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Sir Ed Hillary dies - one of the 20th C. icons (Read 675 times)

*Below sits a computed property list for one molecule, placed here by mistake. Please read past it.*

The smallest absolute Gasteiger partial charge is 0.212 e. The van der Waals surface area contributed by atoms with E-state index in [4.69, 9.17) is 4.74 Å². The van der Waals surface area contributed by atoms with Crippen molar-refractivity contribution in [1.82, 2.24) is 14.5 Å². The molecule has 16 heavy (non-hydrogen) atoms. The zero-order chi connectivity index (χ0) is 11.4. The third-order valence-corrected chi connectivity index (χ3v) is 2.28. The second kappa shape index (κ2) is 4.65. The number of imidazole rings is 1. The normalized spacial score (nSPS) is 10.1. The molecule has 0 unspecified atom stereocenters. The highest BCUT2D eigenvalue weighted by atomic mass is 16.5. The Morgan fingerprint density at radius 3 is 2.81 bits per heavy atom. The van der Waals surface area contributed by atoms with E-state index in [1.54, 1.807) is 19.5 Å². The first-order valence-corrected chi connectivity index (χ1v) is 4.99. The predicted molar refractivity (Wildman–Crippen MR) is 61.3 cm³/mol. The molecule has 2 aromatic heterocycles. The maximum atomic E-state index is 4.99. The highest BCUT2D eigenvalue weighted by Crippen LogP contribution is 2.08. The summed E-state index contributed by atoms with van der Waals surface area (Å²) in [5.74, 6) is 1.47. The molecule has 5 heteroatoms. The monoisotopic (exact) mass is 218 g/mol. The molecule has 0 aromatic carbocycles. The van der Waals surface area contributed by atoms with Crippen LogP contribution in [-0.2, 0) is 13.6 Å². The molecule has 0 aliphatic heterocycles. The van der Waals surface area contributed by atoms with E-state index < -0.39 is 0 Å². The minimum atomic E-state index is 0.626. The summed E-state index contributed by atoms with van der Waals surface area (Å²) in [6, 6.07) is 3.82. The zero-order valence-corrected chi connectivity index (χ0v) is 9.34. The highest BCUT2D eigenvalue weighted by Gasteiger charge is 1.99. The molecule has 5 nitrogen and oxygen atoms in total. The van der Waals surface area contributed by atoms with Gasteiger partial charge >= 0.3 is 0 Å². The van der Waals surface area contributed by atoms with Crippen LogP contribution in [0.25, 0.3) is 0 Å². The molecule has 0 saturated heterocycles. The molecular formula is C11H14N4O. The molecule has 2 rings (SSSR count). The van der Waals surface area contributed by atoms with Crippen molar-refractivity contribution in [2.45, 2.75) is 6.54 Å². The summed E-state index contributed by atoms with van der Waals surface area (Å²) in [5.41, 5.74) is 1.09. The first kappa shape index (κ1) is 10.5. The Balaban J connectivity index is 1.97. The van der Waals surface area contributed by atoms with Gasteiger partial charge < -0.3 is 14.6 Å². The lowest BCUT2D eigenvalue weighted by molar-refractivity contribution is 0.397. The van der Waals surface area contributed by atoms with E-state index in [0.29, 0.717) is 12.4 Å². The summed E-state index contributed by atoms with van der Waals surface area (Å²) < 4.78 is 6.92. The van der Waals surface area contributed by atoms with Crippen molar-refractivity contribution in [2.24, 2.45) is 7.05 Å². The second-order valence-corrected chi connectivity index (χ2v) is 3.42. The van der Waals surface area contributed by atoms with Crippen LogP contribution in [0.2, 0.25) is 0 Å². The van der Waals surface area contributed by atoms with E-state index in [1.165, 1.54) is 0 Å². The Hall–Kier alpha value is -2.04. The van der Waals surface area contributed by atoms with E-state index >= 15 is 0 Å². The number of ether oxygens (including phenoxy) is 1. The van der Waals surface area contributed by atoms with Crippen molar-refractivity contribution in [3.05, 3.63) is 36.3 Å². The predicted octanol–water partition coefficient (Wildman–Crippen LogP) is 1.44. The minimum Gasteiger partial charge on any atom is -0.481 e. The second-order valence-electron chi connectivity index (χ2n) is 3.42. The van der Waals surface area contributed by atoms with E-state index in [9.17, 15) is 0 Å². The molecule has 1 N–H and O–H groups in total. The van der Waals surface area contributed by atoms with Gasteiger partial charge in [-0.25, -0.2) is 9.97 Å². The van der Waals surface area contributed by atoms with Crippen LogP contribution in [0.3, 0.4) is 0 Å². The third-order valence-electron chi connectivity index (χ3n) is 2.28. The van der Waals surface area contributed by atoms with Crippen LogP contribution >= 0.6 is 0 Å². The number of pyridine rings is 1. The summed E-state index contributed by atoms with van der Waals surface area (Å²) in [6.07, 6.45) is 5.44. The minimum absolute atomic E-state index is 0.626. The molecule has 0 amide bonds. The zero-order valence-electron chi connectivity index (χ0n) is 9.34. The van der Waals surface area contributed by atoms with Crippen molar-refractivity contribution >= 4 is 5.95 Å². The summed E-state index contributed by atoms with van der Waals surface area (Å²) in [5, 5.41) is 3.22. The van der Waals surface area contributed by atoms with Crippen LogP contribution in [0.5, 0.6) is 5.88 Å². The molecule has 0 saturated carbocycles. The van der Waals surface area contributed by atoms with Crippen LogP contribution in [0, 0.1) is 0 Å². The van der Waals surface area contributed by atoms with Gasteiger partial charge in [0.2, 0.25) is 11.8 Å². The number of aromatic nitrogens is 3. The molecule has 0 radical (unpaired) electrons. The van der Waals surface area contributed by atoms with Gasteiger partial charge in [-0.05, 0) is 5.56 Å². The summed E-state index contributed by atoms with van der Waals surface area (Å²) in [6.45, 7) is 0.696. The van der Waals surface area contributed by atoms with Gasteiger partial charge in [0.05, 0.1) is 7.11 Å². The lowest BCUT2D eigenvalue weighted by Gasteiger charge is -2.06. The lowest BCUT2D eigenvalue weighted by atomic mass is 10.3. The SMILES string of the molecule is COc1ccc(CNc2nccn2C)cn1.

One of the icons of the 20th Century passed away today - Sir Ed, the first human to stand on the top of Mt Everest - the highest mountain in the world. His motto was "Be determined, Aim high" I'm in awe of anyone who conquers their goals - and when you think of the equipment Sir Ed and his sherpa Tenzing had back in the 50's... he was a pretty cool dude. RIP great man... Cry http://www.cnn.com/2008/WORLD/asiapcf/01/10/edmund.hillary/index.html (CNN) -- Sir Edmund Hillary, who gained worldwide fame after he and guide Tenzing Norgay became the first people to reach the summit of Mount Everest, has died after suffering a heart attack. Sir Edmund Hillary took his fame in stride and considered himself just an ordinary beekeeper. 1 of 2 more photos » New Zealander Hillary, who was 88, died at Auckland City Hospital on Friday morning at 0900 local time, Hillary family spokesman Mark Sainsbury said. "He had been in good form and been looking forward to coming home, and had remained in good spirits to the end," Sainsbury said in a statement issued by the Hillary family. "The family are honored to accept the government's offer of a state funeral, recognizing the impact he had on all New Zealanders. They are also comforted by the messages of support from around the country and around the world. "His great friends the Sherpa people have called [wife] June and are organizing their own memorial service in Nepal." On May 29, 1953, Hillary and Tenzing became the first men known to have climbed the 29,035 feet to the top of Everest and safely return. A beekeeper who served during World War II in the Royal New Zealand Air Force, Hillary began climbing while in high school and traveled to the central Himalayas to join a British party exploring the southern face of Everest in 1951. He returned in 1953, when he and Tenzing made their ascent -- spending 15-30 minutes at the summit. Hillary left a crucifix at the top of the mountain and Tenzing, in keeping with his Buddhist beliefs, left an offering of food. Hillary took a picture of Tenzing at the peak but, because the Sherpa guide did not know how to use a camera, there are no pictures of Hillary there. He was knighted by Queen Elizabeth II upon his return to England, but continued exploring -- reaching the South Pole by tractor in 1958, joining the first group to climb Antarctica's Mt. Herschel in 1967 and boating east Himalayan rivers and the Ganges. Prime Minister Helen Clark paid tribute to Hillary, describing him as the best-known New Zealander ever to have lived. Listen to a friend of Edmund Hillary recollect his fellow Everest veteran » "Sir Ed described himself as an average New Zealander with modest abilities," Clark said. "In reality, he was a colossus. He was an heroic figure who not only 'knocked off' Everest but lived a life of determination, humility and generosity." Flags throughout New Zealand flew at half-mast on Friday, while callers flooded talkback stations with tributes to Hillary. Many shared anecdotes of personal meetings with the late adventurer, describing him as an iconic New Zealander whose achievements were important to both the country and the world. Antarctica New Zealand chief executive Lou Sanson said his enduring image of Hillary was his love of the natural environment of the frozen continent. Don't Miss NZ Prime Minister Clark issues statement I-Report: Send photos, videos, memories of Sir Edmund Hillary "Most of all you could tell he was in love with what was outside, which was that wild, harsh continent and the ability to live in that," Sanson said. In his later years, Hillary became a strong supporter of environmental causes and worked to improve the lives of Nepal's Sherpas. His Himalayan Trust has helped build schools, hospitals and airstrips in Nepal since 1961. Hillary was not always complimentary of the more than 1,300 people who have climbed Everest since he did. In 2006, he harshly criticized a group of about 40 climbers that left Englishman David Sharp, 34, to die as they kept climbing to the top of Everest. "Human life is far more important than just getting to the top of a mountain," he said at the time. "I think the whole attitude toward climbing Mt. Everest has become rather horrifying -- the people just want to get to the top. In 2003, Hillary was made an honorary citizen of Nepal on the 50th anniversary of his historic climb. Funeral arrangements would not be set until family members had returned from overseas, Sainsbury said